North Koreans gather at Kim Il Sung Square.
North Korea is accusing the U.S. government of having direct involvement in the production ofThe Interview. Kim Jong-un's regime also made what appeared to be threats against the White House and Pentagon.
In a statement published Sunday on state-run news site Korean Central News Agency (KCNA), North Korea's Policy Department of the National Defence Commission described a "counteraction" plan that hints its government is capable of more than derailing "just a single movie production."
Although the country continues to deny any involvement in the massive Sony hack, the report said North Korea is "fully ready to stand in confrontation with the U.S. in all war spaces, including cyber warfare space to blow up those citadels."
It added, "Our toughest counteraction will be boldly taken against the White House, the Pentagon and the whole U.S. mainland, the cesspool of terrorism."
Sony Pictures Entertainment produced The Interview, a comedy starring Seth Rogen and James Franco, but later canceled its theatrical release following threats from anonymous hackers. However, North Korea claims the U.S. government was involved in making the film, which is about a Kim Jong-un assassination plot.
"The DPRK [Democratic People's Republic of Korea] has clear evidence that the U.S. administration was deeply involved in the making of such dishonest reactionary movie," the KCNA report said.
Steve Herman, a Voice of America journalist based in Asia, said on Twitter that the post was most likely directed toward non-North Koreans, because it was published in English, but had not yet been broadcast via television to local viewers.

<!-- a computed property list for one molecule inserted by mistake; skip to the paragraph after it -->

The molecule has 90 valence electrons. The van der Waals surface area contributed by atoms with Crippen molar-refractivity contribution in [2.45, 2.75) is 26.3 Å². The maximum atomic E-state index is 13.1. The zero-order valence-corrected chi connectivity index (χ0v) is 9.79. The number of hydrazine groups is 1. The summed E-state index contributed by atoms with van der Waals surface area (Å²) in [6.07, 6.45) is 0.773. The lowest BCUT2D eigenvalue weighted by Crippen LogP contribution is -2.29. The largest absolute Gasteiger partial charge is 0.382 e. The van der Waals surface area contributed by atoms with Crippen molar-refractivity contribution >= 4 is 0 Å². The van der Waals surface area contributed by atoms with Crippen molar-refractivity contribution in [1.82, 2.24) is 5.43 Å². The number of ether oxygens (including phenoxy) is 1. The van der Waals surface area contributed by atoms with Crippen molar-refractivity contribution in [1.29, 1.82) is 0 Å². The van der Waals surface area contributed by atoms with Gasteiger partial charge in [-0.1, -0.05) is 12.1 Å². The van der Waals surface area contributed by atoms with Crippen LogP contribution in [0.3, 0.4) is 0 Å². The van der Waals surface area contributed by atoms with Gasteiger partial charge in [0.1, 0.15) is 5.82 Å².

As I've reported previously, anytime a statement is made in the name of an NDC entity it needs to be regarded seriously. #DPRK— Steve Herman (@W7VOA) December 21, 2014
As the dispatch has been issued via KCNA in English and not broadcast in Korean (yet) we can assume intended audience is external.— Steve Herman (@W7VOA) December 21, 2014
Following weeks of speculation, the FBI said on Friday that North Korea was responsible for the Sony hack that leaked private email exchanges and personal information of thousands of people, as well as for The Interview threats.
U.S. President Barack Obama said Sunday that he did not believe the hack was an act of war, instead calling it "cybervandalism." Obama added that he takes the hack very seriously, saying the U.S. is considering putting North Korea back on its list of state sponsors of terrorism.
North Korea denied involvement in the hack, and demanded a joint investigation into the data breach. But it also warned of "serious" consequences if the U.S. rejected its offer.
Amid mounting criticism, Sony Entertainment CEO Michael Lynton said the company had not "given in" to the threats, and that it "would still like the public to see" The Interview.
Tags: FILM, NORTH KOREA, SONY, SONY HACK, THE INTERVIEW, U.S., US & World, WORLD